Activist Surfer Making Waves
Many of you may recall that this April, the California Coastal Commission voted unanimously to turn down a proposed liquified natural gas terminal off the Santa Barbara coast. Sierra Club California Coastal Program Director Mark Massara, above, was instrumental in that victory. Massara, who founded the Surfers' Environmental Alliance and the National Association of Surfing Attorneys, was back in the news in October when the San Francisco Chronicle featured him in a full-page profile in its Sunday magazine. The 47-year-old attorney cited the massive 200,000-gallon Union Oil spill in 1969 off Santa Barbara, where he grew up, as the event that jump-started his environmental activism. "If you think of the beach as your church," he told the Chronicle, "and there's oil and dead birds washing up, you realize how we fail to adequately appreciate the value of these resources until after they're damaged and gone." Below, Massara, standing behind California Assemblyman Pedro Nava, celebrates the Coastal Commission's April vote.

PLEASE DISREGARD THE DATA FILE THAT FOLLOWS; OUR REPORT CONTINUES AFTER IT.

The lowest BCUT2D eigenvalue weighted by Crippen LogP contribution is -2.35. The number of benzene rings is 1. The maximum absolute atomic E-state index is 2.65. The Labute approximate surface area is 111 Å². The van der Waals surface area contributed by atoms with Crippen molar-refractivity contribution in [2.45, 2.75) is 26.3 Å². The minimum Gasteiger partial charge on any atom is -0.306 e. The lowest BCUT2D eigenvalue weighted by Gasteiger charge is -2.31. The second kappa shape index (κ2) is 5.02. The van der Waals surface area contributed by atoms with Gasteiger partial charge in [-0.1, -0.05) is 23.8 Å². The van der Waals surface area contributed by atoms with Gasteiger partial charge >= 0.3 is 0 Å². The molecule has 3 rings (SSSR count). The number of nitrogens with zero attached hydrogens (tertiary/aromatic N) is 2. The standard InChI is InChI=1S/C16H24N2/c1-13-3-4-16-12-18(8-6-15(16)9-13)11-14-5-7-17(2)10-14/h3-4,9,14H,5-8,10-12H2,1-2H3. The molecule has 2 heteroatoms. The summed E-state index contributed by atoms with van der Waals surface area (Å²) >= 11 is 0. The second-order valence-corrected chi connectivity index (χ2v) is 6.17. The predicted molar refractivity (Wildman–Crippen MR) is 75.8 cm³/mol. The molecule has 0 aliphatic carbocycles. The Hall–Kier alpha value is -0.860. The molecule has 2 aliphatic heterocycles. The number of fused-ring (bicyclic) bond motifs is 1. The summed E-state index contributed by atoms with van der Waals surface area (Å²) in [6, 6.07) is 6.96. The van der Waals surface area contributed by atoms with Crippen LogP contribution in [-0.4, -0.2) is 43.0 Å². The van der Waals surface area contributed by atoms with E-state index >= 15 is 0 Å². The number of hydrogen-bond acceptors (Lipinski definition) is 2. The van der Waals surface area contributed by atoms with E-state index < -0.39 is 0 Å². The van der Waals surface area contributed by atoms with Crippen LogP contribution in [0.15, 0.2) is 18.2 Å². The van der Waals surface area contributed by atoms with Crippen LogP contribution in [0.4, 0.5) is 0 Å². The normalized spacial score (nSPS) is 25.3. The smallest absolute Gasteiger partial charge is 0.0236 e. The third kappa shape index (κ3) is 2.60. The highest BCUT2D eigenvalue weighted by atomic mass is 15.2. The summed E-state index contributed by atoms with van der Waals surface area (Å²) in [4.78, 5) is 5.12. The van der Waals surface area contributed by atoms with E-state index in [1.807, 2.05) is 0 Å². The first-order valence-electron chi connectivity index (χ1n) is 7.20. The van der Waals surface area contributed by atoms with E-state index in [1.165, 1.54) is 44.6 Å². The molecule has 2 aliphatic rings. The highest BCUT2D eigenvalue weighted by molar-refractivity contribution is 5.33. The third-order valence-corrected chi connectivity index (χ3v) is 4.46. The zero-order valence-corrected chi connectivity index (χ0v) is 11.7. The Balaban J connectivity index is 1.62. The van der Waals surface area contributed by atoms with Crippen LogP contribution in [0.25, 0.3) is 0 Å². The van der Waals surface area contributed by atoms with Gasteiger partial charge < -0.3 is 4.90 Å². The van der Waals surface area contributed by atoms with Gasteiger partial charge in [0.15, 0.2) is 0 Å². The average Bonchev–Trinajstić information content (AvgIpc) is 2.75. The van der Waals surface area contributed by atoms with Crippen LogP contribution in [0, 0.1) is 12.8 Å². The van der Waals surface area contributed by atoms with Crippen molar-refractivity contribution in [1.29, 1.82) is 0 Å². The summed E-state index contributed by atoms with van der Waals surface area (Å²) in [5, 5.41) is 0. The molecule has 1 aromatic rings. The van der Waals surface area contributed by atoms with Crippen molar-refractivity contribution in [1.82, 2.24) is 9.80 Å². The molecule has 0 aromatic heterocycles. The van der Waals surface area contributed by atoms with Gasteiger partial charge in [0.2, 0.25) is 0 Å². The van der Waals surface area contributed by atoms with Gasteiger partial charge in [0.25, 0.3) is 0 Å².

Among Massara's notable accomplishments is a joint project with inventors Ken and Gabrielle Adelman, who flew the entire California coastline, photographed it, and built a Web site called californiacoastline.org. The Adelmans, pictured below, had previously volunteered the use of their helicopter to the Sierra Club, and after Massara asked them to document a particular stretch of coast to help the Club's campaign against a resort development, the couple decided to document the state's entire coastline in order to help preserve it. After the Web site was launched, Massara says, a notable celebrity "sued us and unwittingly unleashed the kind of publicity that you can only pray for."
Read more about the Sierra Club's Great Coastal Places Campaign.